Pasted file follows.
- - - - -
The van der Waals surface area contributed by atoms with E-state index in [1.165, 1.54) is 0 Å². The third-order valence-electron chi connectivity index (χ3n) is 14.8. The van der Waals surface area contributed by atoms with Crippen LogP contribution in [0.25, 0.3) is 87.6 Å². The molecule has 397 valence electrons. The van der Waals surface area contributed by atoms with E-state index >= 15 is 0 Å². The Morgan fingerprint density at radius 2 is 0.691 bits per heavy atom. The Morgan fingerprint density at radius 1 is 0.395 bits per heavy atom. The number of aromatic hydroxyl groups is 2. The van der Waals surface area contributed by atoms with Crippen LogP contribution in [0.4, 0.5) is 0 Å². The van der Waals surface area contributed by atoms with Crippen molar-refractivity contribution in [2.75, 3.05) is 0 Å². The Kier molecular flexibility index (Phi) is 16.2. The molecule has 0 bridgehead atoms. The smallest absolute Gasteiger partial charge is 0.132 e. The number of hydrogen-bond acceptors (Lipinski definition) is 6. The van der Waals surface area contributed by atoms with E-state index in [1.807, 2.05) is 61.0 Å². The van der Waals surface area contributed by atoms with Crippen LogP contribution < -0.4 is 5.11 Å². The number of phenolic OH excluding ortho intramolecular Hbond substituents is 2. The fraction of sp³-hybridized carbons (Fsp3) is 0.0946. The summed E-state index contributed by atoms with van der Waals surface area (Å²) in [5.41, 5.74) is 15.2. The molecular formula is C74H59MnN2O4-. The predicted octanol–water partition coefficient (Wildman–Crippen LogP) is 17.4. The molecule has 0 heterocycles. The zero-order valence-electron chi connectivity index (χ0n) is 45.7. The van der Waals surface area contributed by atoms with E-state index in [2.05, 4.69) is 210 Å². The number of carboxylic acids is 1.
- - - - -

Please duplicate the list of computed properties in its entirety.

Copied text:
The van der Waals surface area contributed by atoms with E-state index in [1.165, 1.54) is 0 Å². The third-order valence-electron chi connectivity index (χ3n) is 14.8. The van der Waals surface area contributed by atoms with Crippen LogP contribution in [0.25, 0.3) is 87.6 Å². The molecule has 397 valence electrons. The van der Waals surface area contributed by atoms with E-state index >= 15 is 0 Å². The Morgan fingerprint density at radius 2 is 0.691 bits per heavy atom. The Morgan fingerprint density at radius 1 is 0.395 bits per heavy atom. The number of aromatic hydroxyl groups is 2. The van der Waals surface area contributed by atoms with Crippen LogP contribution in [0.4, 0.5) is 0 Å². The van der Waals surface area contributed by atoms with Crippen molar-refractivity contribution in [2.75, 3.05) is 0 Å². The Kier molecular flexibility index (Phi) is 16.2. The molecule has 0 bridgehead atoms. The smallest absolute Gasteiger partial charge is 0.132 e. The number of hydrogen-bond acceptors (Lipinski definition) is 6. The van der Waals surface area contributed by atoms with E-state index in [1.807, 2.05) is 61.0 Å². The van der Waals surface area contributed by atoms with Crippen LogP contribution < -0.4 is 5.11 Å². The number of phenolic OH excluding ortho intramolecular Hbond substituents is 2. The fraction of sp³-hybridized carbons (Fsp3) is 0.0946. The summed E-state index contributed by atoms with van der Waals surface area (Å²) in [5.41, 5.74) is 15.2. The molecular formula is C74H59MnN2O4-. The predicted octanol–water partition coefficient (Wildman–Crippen LogP) is 17.4. The molecule has 0 heterocycles. The zero-order valence-electron chi connectivity index (χ0n) is 45.7. The van der Waals surface area contributed by atoms with E-state index in [2.05, 4.69) is 210 Å². The number of carboxylic acids is 1.